For patients with early-stage oral cancer who do not have clinically evident neck metastasis, determination of risk for metastasis is critical for survival. Pathologic and molecular techniques do not accurately predict metastasis. Even for early-stage oral cancers, the rate of occult neck metastasis is greater than 20%. Typically a prophylactic neck dissection is performed if the risk for metastasis is 20% or more. Surgeons usually opt for a prophylactic neck dissection despite the risks of the procedure because failure to surgically resect occult (undetected) neck metastasis at the time of cancer diagnosis results in a 50% reduction in 5 year survival. However, risks associated with this procedure are daunting: a 3-4 hour major surgical procedure involving critical anatomic structures and morbidity including stroke. Nonetheless, for most patients this procedure is an unneeded but pragmatic solution to the dilemma posed by the looming specter of occult metastasis. Our laboratories recently discovered a potential genomic biomarker that identifies patients at low risk of metastasis. The biomarker is binary and identifies patients at low risk of metastasis if they lack the genomic DNA copy number alterations +3q, -8p, +8q and +20. Tumors in these low risk patients are of the so-called non- 3q8pq20 subtype, whereas tumors harboring one or more of these aberrations are of the 3q8pq20 subtype and associated with a substantial risk of metastasis. The 3q8pq20 status is a promising biomarker with a sensitivity of 96% and a false negative rate of 7%. The primary goal of this prospective biomarker clinical evaluation study is to determine the accuracy of non-3q8pq20 status in identifying a low risk of metastasis in patients with N0 tumors. Secondary goals are to: (a) assess the impact of the biomarker in the presence of single covariates. We will evaluate whether our biomarker is more or less effective in the presence of potentially important clinical factors: patient age, gender, tobacco and alcohol history, oral SCC site, tumor thickness, clinical and pathologic features, (b) compare the 3q8pq20 biomarker to other currently used predictors of occult metastasis, and (c) assess whether the biomarker is accurate at predicting other key clinical outcome.
The Aim of this R34 application is to: a) design and develop the clinical protocol, b) prepare the Essential Documents/Regulatory Binder, c) develop an outline for the data management protocol to meet the "Best Practice Recommendations" detailed in the NIDCR Data Management Considerations document (the web- based database will be developed during the U01 once appropriate funds are available), d) establish a Data Safety and Monitoring plan, e) train and calibrate the research team for standardization of protocol procedures, data collection and data entry, and f) establish the committee structure for the study, which will include an Executive Committee and an Independent Oversight Committee. These documents, participant calibration, and the established committees will be the deliverables for the R34.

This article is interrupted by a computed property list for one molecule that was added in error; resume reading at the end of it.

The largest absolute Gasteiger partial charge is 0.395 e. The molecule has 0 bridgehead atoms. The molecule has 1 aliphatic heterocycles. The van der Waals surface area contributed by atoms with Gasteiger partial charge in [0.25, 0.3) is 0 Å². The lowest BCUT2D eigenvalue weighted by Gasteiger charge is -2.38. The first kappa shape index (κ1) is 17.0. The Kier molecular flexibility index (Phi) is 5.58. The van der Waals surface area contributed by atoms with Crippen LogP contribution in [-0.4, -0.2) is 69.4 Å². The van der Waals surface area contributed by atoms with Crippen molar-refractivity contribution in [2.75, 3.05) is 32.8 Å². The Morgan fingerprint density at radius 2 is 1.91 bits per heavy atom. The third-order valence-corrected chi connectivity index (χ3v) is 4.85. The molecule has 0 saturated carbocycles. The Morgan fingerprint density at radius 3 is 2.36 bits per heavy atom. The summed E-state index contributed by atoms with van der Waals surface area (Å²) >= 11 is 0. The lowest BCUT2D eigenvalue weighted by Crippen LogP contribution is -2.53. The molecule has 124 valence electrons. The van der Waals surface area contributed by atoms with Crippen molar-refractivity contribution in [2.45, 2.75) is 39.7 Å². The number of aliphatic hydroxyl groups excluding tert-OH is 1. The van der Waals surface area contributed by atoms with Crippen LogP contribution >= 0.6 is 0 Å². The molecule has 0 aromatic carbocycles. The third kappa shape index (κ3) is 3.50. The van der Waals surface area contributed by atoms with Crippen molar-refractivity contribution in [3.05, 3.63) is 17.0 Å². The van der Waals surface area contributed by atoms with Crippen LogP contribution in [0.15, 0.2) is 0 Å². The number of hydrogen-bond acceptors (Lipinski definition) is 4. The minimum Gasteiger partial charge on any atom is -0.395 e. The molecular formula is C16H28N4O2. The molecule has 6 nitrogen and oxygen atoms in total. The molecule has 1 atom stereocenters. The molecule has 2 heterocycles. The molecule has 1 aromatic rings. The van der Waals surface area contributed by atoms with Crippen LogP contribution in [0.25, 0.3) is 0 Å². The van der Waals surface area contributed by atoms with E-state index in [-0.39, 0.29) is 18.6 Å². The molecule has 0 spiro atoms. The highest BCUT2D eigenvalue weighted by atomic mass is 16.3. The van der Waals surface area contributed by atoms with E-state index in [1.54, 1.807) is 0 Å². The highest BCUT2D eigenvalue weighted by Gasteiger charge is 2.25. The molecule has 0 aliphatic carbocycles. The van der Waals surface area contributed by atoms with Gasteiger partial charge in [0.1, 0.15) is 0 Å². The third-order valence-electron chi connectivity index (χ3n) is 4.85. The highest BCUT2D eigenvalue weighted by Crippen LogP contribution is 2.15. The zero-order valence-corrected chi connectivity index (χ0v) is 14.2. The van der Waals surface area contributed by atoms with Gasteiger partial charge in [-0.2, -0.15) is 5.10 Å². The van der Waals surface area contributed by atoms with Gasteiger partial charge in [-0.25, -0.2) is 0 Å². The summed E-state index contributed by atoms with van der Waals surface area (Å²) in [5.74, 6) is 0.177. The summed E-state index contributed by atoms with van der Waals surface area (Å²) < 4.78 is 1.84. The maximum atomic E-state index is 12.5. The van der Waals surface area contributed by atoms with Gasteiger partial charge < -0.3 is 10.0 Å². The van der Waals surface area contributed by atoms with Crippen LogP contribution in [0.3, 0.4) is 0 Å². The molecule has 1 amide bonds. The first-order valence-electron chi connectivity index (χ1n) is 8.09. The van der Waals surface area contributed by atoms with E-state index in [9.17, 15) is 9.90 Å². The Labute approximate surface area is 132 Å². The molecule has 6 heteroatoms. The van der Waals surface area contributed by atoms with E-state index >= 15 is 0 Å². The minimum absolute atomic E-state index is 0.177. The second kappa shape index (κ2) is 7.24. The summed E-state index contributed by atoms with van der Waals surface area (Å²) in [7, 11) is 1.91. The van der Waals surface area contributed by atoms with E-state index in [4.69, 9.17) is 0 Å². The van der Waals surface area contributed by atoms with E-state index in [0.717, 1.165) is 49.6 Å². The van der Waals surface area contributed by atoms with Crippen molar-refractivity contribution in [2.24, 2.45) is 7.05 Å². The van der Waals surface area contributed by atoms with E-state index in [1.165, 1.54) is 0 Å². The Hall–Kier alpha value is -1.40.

Public Health Relevance

The 5 year survival rate for patients with oral squamous cell carcinoma (SCC) has not improved over the past 40 years and is lower than survival rates of those suffering from most other types of cancer. Surgical resection of the tumor is the primary treatment for oral cancer. Neck (cervical) metastasis is the primary determinant for prognosis. For patients with early- stage oral cancer who do not have clinically evident neck metastasis, determination of risk for metastasis is critical for survival and quality of life. Current pathologc and molecular techniques do not accurately predict metastasis in these patients. Even for early-stage oral cancers, the rate of undetected (occult) neck metastasis is greater than 20%. Typically a prophylactic neck dissection is performed if the risk for metastasis is 20% or more. Surgeons usually opt for a prophylactic neck dissection despite the risks of this procedure because failure to surgically resect undetected neck metastasis at the time of cancer diagnosis results in a 50% reduction in 5 year survival. However, risks associated with this procedure are daunting: a 3-4 hour major surgery involving critical anatomic structures and associated with life altering morbidity including stroke. Nonetheless, for most patients this procedure is a superfluous but pragmatic solution to the dilemma posed by the looming specter of occult metastasis. Work in our research laboratory has identified a molecular signature for tumors with low risk of metastasis. The overall goal of this project is to translate our laboratory finding int a clinical test that identifies patients at low risk for neck metastasis. In so doing, we will avoid unnecessary major surgery with its significant risks and morbidity in a large cohort of patients.

Agency
National Institute of Health (NIH)
Institute
National Institute of Dental & Craniofacial Research (NIDCR)
Type
Planning Grant (R34)
Project #
1R34DE023264-01A1
Application #
8598730
Study Section
Special Emphasis Panel (ZDE1-MH (10))
Program Officer
Atkinson, Jane C
Project Start
2013-09-21
Project End
2014-08-31
Budget Start
2013-09-21
Budget End
2014-08-31
Support Year
1
Fiscal Year
2013
Total Cost
$249,538
Indirect Cost
$57,770
Name
New York University
Department
None
Type
Organized Research Units
DUNS #
041968306
City
New York
State
NY
Country
United States
Zip Code
10012